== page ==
Wednesday, May 11, 2011

What is a book worth?

Are books worth more than two pints of Guinness? I wouldn't usually recommend asking this question of anyone of Irish extraction, but Adrian White has written an interesting piece about why he values his latest book at $9.99.

I am, as most of you know, a total Kindle convert who still loves paper books. I embrace the ebook revolution, but I am still doing my bit to make sure print doesn't die (I picked up three paperbacks at the weekend, one gift, two for myself. Long live print and digital!). Part of the reason I love the Kindle is that I can now buy more books and support more authors, because the books are cheaper - my money goes farther.

Adrian White priced his first book at $4.99, because he was told the story was strong and unputdownable, and his second at $2.99 because it deals with self-harm and was likely to appeal to a narrower market. Now, I would have suggested pricing the unputdownable book at $2.99 (get them in the door) and the less widely-appealing book at $4.99 to maximise the revenue generated from people who bought it expecting more of the same. But evidently Mr. White is both nicer and smarter than me, and thus has some hope of retaining his readers for Book 3, which is priced at $9.99.

A few commenters on his original post have remarked that value is determined by the customer, and this is true. The Irish understand this better than most - a few years ago, our housing market was such that horrible little houses in poorly-serviced areas were worth hundreds of thousands of euro more than they were ten years earlier, because people were willing to pay that. They aren't any more, so prices have dropped.

I haven't decided that the value of an ebook for me is less than a chai latte (I don't drink Guinness so we'll just have to live with my cost of living indicators for a moment). I will happily pay over $9.99 for a book by an author I really like. But for me (and that is the key phrase), it's too much to spend on an ebook for an author that isn't one of my Top 20. I'd rather take my $9.99, add another few quid to it, and use it to support a bricks-and-mortar bookshop.

From his article, Adrian White's books sound as though they are each quite different from each other. I have some sympathy with this, as I genre-hop like a bunny on acid in a great big genre field. But it makes me even less likely to spend $9.99 on an ebook, no matter how good the author says it is, because if I have read and liked his previous two books, it doesn't follow that I'll like the third. This is true of every author, of course, but more so for an author whose books differ drastically from each other.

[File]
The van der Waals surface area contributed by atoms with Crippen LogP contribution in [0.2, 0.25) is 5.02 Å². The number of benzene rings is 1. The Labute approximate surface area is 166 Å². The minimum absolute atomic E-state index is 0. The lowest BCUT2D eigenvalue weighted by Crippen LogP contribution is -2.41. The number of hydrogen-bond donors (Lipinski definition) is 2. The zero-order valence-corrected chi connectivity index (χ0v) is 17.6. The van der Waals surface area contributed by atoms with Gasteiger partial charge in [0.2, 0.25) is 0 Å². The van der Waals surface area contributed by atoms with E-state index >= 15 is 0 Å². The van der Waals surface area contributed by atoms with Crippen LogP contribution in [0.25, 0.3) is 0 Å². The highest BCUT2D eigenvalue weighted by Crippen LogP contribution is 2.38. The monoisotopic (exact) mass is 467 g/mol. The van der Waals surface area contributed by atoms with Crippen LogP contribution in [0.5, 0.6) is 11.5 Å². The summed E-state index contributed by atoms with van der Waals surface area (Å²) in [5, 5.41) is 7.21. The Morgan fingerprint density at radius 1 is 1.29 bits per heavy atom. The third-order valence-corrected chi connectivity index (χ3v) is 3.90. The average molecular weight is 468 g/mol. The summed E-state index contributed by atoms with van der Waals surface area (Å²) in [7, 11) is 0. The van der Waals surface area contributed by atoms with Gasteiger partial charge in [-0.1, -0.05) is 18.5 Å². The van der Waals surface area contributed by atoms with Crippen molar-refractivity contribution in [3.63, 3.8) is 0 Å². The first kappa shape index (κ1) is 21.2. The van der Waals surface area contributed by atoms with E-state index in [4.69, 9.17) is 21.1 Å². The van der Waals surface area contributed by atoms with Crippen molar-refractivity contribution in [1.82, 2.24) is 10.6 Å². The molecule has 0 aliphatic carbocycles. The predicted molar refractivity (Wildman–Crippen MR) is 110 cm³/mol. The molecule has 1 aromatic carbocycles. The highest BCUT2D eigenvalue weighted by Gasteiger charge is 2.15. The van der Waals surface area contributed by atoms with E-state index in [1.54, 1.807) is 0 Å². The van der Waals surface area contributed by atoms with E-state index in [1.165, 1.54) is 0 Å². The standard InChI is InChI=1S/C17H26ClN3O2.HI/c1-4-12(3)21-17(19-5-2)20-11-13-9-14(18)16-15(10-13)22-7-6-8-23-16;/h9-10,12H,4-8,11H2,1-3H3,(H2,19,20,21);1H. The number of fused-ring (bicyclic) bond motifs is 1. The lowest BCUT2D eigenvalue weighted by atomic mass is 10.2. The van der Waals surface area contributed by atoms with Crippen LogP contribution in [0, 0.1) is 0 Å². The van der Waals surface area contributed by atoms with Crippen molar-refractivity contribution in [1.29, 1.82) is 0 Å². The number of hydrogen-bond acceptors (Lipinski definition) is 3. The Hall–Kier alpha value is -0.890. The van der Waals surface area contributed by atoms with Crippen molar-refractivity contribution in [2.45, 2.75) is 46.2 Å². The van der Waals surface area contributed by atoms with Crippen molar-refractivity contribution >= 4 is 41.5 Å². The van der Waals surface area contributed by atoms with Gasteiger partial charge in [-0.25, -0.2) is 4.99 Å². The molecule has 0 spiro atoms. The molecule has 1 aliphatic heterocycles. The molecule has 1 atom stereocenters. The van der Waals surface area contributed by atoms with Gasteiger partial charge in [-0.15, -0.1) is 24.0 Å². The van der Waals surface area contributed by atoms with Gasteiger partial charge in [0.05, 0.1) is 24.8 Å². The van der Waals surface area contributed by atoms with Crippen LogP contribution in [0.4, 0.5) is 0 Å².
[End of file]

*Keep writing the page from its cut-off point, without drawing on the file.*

I admire Adrian White's decision. He knows it may cost him sales and yet he is refusing to undervalue his work, and I respect anyone who shows such courage in their convictions. But the market is currently geared towards the idea that ebooks are cheap and cheerful, and print books are endangered luxury items we must fight to retain. I don't know if there is space in such a market for an ebook at almost a print book price - right now, I think the market wants either value for money or a comfy bookshop with knowledgeable staff, a thriving arts-n-culture program and an in-store Starbucks (we're back to chai lattes again - lord, does every road in my life lead to chai lattes??).

We want the best of both worlds. At the moment, we can have it. This may not last, and if it doesn't. . . then maybe consumers will get a little more comfortable with paying $9.99 for an ebook.

What's the most you guys will pay for a book? Print, digital, paperback, hardback, audio (the forgotten stepchild of the publishing industry), debut author, favourite author, bestselling author, small press, indie, self-published. . . whatever! What's your magic price point?


  1. I fiond writers and other peopel trying to make a living in the brave new world of the interent are very confined to the old business model. 99c (or less) is considered an insulting amount for all the work they've put in. But is 9.99 a fair price for three years work? It makes no sense.

    The only thing that matters is total revenue generated, and if 99c gets you more sales that means total income is about the same as fewer sales at 9.99 then it doesn't matter if each individual paid only a few pennies.

    Art has no intrinsic value, just what you place on it. Time also has no worth either. If one person spends ten years writing a book and another spends six weeks, does that mean one has more value than the other? Will it define the quality of the work?

    The new market place does not have the same restrictions as the old. You can find the audience you want and approach them directly. Pricing structures will adapt to deal with that.

    Mind you, I'm just guessing.

  2. As far as chai goes, I prefer chai tea myself. Not as sickly sweet.

    I tend to determine what I expect to pay based on book size, genre, and phyical format. So I'll pay up to €15 for a hardback, though I only get hardbacks if it's a book I really want to read right now. In and around €10 is what I expect to pay for a typical paperback, so I'd pay €12 for a writer I really like or a book that just screams at me to be read.

    I tell you what would actually put me off though? An author pricing his book based on how many people were likely to buy it. I don't know why, but it just seems "off." One of the reasons I went for traditional publication rather than self-pub is that I have no experience in bookselling. I need someone who knows that field to advise on what is a good selling price.

    Myself, I like prices to be fairly consistent. If I start reading one author's work, I want to be able to rely on a similar price range for their stuff so I can budget my spending accordingly. A price rollercoaster just makes no sense to me.

    All that said, while I don't own an ebook reader, if I'm going to shell out hard copy prices for something, I want a hard copy. I want something I can own, smell and touch and see on my shelf when I'm done.